We don’t need to dream of a castle on a cloud, we can be rescued and know that God has already prepared a place for us in His mansion. A place where we will be safe, happy and loved, a place even more beautiful that a princess castle on a hillside.

Watching him walk away broke my heart

I have just got home after a normal Wednesday night working in prevention on the streets.
Prevention work in the streets in one of my favourite activities and I usually leave feeling uplifted and joyful. However, tonight was different, and I want to share with you why.

We, the team and I, got ready at the centre as normal, preparing the games and colouring activity. Tonight we were celebrating ‘the day of the child’ with the children so we had a giant Micky Mouse pinata with us too. We gathered together by the door and spent some time in prayer before walking to ‘la quinta’ the street in ‘la terminal’ where we do our activity. As we walked I was amused to think what people must be wondering as they saw us, a group of adults wearing matching T-shirts carrying a massive pinata, not to mention some of them pale faced Brits.
We walked through ‘La Terminal,’ passing the brothels and the bars. The stench of urine worse than normal, due to the humid air. Seeing the usual, prostitutes stood in the street, men urinating wherever they wanted, unattended children all over, people sleeping in the street and the general hum of people busying themselves. I often forget that it isn’t ‘normal’ because it has become part of my life here, my new kind of ‘normal.’
As we approached our destination, a particular street corner marking the side street we use for our activities, some of the children spotted us and ran. I bent down, opening my arms and readied myself for the impact of an excited embrace. I scooped the little boy, who had chosen me as his target, up into my arms and lifted him in the air. We hugged, and I asked him how he was. I carried him in my arms the rest of the way. You can already see why this is one of my favourite activities. I love being with these children, they lack the love and attention that so many of us take for granted and to be able to spend even a short time with them is such a huge blessing. They crave hugs and cuddles, to be held and carried. They are still young and in need of physical affection, as we all are.

Within minutes there were 10+ children with us and the activities began. Coloring, face painting and skipping. As the first 20 minutes past more and more children arrived and we continued to play and chat. Due to the draw of the pinata more children than usual were with us along with parents. We have recently had around 50 children but tonight there was at least 60. A giant pinata would definitely get my attention too. Among the children we work with on the streets there is always a group of children from our centre with us too. They live near by and come to play and some of the bigger ones help us too. Tonight, some of our older girls were helping us with crowd control, which we really needed especially when it was time to hit the pinata. In a semi organised fashion, smallest to biggest the children took turns to have five hits. Watching the little ones try and hit the pinata was very sweet. About half way through the group the pinata split open, spilling sweets everywhere and mayhem ensued. Thankfully we had plenty to go around and manged to hand out sweets to all the children and some parents too. Even a few passers by got some sweets to take away.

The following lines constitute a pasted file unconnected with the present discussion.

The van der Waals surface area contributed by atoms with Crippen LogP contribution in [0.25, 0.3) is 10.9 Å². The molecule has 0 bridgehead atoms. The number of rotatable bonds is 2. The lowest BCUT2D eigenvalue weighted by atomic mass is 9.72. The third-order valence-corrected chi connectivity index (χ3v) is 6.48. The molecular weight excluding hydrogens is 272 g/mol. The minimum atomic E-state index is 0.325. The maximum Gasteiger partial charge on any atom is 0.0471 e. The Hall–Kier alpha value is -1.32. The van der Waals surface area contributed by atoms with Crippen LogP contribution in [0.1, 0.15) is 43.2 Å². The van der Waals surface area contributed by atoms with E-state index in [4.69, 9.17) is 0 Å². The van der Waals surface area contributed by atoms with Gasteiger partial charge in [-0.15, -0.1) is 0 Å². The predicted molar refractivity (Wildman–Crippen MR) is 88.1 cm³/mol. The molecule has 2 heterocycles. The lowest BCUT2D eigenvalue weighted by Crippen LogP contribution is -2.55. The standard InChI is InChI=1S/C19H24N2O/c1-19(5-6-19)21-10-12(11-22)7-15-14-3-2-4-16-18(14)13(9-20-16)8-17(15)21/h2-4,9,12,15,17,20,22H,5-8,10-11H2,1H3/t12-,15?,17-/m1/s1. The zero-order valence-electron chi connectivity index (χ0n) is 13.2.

After the sweets it was time for a quick snack and drink before we finished. We would usually have a song and short Bible story but it was a special celebration tonight, a bit of a party I guess.
Now it was past 7 and getting dark and a lot of the children are under 5 years old, so we sent them to their homes, giving out hugs as they went. As many of them left we stayed to chat to a few of the parents and the older children from our centre.

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I noticed a few of children from our centre hanging around with a slightly older boy on his bike. He was clearly the ‘leader’ of their conversation. I have seen him before, he often hangs around during our activities on the streets. He makes me nervous. He is that bit too old to be hanging around. I noticed one of the young boys who holds a special place in my heart (I know I shouldn’t have favourites) with this older boy and contemplated intervening. They looked like they were getting ready to go off somewhere together and I didn’t want him to go with them. I wanted them all to go to their homes. I sat conflicted, should I intervene or should I not, I didn’t want to overstep after all I am not his mother. In the centre he listens to me, he respects me, he loves me, but here it could be different. Now we were on the streets, where the rules are different.
I asked Duncan, his mentor, to have a quiet word with him. A better option than me talking with him. Duncan found out that he had been locked out of his house until 9pm because his mum was out working and had the key. His mum is a prostitute. So, he had no choice but to be out until she got home and in turn I had no choice but to let him be. This is the life he is used to, it isn’t strange to him.
Watching him walk away, in his adorable little shorts with his tucked in polo shirt, a 9-year-old boy left to play in the streets till 9pm, my heart broke. It ached inside my chest, heavy and burdened. This little boy is one of many whom I have come to love deeply, and I don’t think it will ever be easy to watch something like this. I don’t want it to be easy, the pain makes it real it challenges me. It drives me to do more to bring change. To strive for a better life for them.

My evening of fun and games, playing with children in the streets had suddenly been hit by the reality of the situation. The whole reason why we do what we do. I was reminded why I am here, why I do this kind of work, why it matters. And I was reminded once more what it costs.